“The literary equivalent of a summer night, a good friend and a gin-and-tonic: Shannon is a deft writer; a natural storyteller with a wicked turn of phrase and frighteningly specific memory...”

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The Colleary Family Christmas Letter

2014 was neither the best of times, nor the worst of times. It was just, well, the times.
  • Nobody contracted ebola
  • Nobody was kidnapped by the FARC in Colombia
  • Nobody gambled away the nest egg
  • Nobody inadvertently married Stephen Collins
  • Nobody crashed Kim Kardashian’s nude booty shoot …
  • Nobody became a horcrux for part of Charlie Sheen’s soul …
  • Nobody had a pinnacle moment.
But, we did get to start the year in Paris where we each did exactly what we wanted.
  • Henry ran off to Verdun to relive World War I.
  • Clare and Bridget accosted the same art store daily so they could sketch all over Paris (sketching cartoon characters, not the city)
  • I shopped at Nina Kendosa and bought tunics to obscure my croissant belly.
Here’s a potpourri from our trip:
Family Christmas Letter

(top, then clockwise) The Champs Elysees at night. Collearys in front of the Arc de Triomphe. Bridget in the rain, Collearys in front of Notre Dame, the girls on the Seine, Clare in the rain.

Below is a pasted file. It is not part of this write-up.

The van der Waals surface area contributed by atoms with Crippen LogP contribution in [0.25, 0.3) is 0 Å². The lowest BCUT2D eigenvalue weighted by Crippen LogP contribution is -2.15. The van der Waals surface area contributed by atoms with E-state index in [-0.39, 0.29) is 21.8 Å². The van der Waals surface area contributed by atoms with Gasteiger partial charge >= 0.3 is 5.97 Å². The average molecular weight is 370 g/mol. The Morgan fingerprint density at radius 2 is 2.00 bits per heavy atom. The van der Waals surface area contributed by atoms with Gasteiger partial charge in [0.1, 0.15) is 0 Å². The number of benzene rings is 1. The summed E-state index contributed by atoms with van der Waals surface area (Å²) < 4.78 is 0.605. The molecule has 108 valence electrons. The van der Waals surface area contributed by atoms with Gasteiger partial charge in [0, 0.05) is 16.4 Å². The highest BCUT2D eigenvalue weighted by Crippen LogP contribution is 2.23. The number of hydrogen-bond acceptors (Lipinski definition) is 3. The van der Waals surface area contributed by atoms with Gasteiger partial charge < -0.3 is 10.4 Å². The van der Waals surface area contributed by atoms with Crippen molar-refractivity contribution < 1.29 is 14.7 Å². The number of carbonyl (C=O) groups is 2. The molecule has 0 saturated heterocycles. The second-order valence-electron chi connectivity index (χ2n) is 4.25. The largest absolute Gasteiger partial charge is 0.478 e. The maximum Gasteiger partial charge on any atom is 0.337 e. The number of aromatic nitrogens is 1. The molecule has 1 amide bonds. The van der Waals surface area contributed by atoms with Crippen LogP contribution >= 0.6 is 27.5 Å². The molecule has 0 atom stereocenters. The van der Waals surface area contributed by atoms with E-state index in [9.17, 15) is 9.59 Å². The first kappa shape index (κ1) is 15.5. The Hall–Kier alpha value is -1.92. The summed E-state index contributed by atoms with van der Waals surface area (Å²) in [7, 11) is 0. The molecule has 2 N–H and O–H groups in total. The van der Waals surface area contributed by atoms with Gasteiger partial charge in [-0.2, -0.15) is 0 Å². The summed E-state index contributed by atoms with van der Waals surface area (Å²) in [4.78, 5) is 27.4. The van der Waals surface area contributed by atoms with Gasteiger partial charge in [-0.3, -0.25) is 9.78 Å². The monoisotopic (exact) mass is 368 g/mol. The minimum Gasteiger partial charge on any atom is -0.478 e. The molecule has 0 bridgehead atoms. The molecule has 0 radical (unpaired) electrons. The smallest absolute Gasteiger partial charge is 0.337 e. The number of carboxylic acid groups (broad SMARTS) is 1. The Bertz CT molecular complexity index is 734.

Family Christmas Letter

(top, left to right, then clockwise) Shannon with the fabulous Andre Demir (a Sean Connery look alike), Henry and me at the Musee d’Orsay, Edgar Degas’ Absinthe 2, me on the Metro, Bridget and Clare on the Rue Mouffetard, the carousel at La Grande Roue, Clare with the Mona Lisa at the Louvre, Bridget at lunch at Laduree.

Family Christmas Letter

(top, left to right, then clockwise) Toulouse Lautrec’s Rousse, dit aussi La Toilette, Bridget’s white cap in the Grande Galerie at the Louvre, Napolean’s apartments at the Louvre, our group in front of Le Monde Arab, the girls on the carousel in front of the Hotel de Ville.

family Christmas letter

(top, left-to-right, clockwise) Clare and Henry at the Jardin du Luxembourg, Manet’s Woman with Fans, the girls in front of the Eiffel Tower and Bridget sketching Bart Simpson on top of the Arc du Triomphe.

From Paris, we came home to the relentless routine that typifies the life of a suburban family.

Where to find the magic in lives that are bent toward earning a living and navigating the chicaneries found in the 5th and 7th grades with their:

  • Algebra 1-2
  • Puberty
  • The Roman antiquities period
  • Puberty
  • The lifespan of the fruit fly
  • Puberty
  • The dissection of a cow eyeball
  • Puberty
  • And puberty?
These are the moments I’ve plucked from obscurity to cherish in 2014:

Clare stepping up to the piano to play the Tarantella Fantastica with attack and emotion at her recital, which I’d thought she wasn’t prepared for because I never hear the kid practice.

She must stealth practice, because I found myself weeping openly, which embarrassed both of my daughters.

Clare getting a “B” in advanced honors math, bringing herself up from a “D” through sheer force of will.